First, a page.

Don’t get too fat to be rescued — that was one of the most important messages delivered this week to the Chilean miners trapped a half mile underground.
Officials aren’t telling the men how long it will take to rescue them (up to four months), but it can’t be hard for the miners to figure out that it will be awhile. After all, why else would you tell previously starving men not to get fat unless you knew rescue wasn’t imminent?
When rescue does come, the men can’t have a waist circumference of more than 35 inches to be able to fit in the basket that will pull them through the tunnel to safety.
The first thing I thought when I heard that was, “I’d be dead.”
In fact, the Associated Press reported that according to the Centers for Disease Control, most Americans would be dead, the average waist of both sexes exceeding that number by two to four inches. That gives a new perspective on how deadly being overweight can be.
About four years ago I wrote a column about the obesity epidemic, how I was part of it and I didn’t want to be anymore. Then I promptly did what most of us fat people do: Nothing.
Well, that’s not quite true. I played at it for awhile and lost a few pounds, but I never made the grand effort I’d intended to make and eventually gave up again. Then, in March of 2008 — on my birthday — weighing the most I’d ever weighed, the doctor hit me with a triple-whammy: High blood pressure, high cholesterol and Type 2 diabetes.
Happy birthday to me.
That motivated me a bit. I started shedding pounds slowly — very slowly. For two years the number on the scale has dropped in incredibly tiny increments. But I moved on at my snail’s pace and this week hit a milestone — 50 pounds lost.
Don’t go showering me with confetti just yet though. I could’ve done a lot better. My goal should’ve been within reach by now instead of still a pinpoint in the distance.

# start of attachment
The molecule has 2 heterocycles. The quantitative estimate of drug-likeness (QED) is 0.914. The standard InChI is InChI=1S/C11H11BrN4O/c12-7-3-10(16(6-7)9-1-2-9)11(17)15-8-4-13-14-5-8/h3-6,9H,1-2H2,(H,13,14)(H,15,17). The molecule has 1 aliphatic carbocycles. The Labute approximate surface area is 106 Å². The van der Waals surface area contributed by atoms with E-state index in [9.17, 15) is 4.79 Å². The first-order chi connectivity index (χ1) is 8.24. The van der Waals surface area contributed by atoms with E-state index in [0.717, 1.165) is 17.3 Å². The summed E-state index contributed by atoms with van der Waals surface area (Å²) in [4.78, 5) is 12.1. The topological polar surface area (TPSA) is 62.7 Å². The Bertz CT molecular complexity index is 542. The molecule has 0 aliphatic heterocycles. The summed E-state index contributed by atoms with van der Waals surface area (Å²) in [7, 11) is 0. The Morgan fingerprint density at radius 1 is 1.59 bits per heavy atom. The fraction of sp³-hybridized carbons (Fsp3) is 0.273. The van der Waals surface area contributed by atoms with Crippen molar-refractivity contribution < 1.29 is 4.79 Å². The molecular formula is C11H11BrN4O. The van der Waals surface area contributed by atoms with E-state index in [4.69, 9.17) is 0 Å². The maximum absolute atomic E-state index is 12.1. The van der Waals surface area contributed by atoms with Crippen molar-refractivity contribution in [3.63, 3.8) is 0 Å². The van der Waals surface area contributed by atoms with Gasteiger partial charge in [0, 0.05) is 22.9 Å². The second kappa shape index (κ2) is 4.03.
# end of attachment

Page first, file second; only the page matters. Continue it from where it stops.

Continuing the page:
And now here comes yet another motivation to get the lead out. We think of all the health-related problems that go along with obesity — the increased risks of cancer, heart disease, stroke, diabetes and pretty much any other ailment you care to name. But I daresay not many overweight people have ever given much thought to the idea of being too fat to be rescued.
In fact, even those other ailments are usually a million miles away to the average obese person. It takes years for the silent killer to sneak up on you. But what about if it’s something that’s right now, urgent, today?
We overweight people are great at accommodating ourselves to avoid discomfort or embarrassment. We know which restaurants have the biggest booths and we’re experts at turning down invitations to pool parties. But what happens when the day comes when it’s beyond control and its not just discomfort but life-threatening? What happens when your life or someone else’s depends on you running fast or fitting into something?
I’ll tell you what happens. Darwinism takes over and it literally becomes survival of the fittest.
Time to start working on that next 50.
E-mail Nate McCullough at email@example.com. His column appears on Fridays.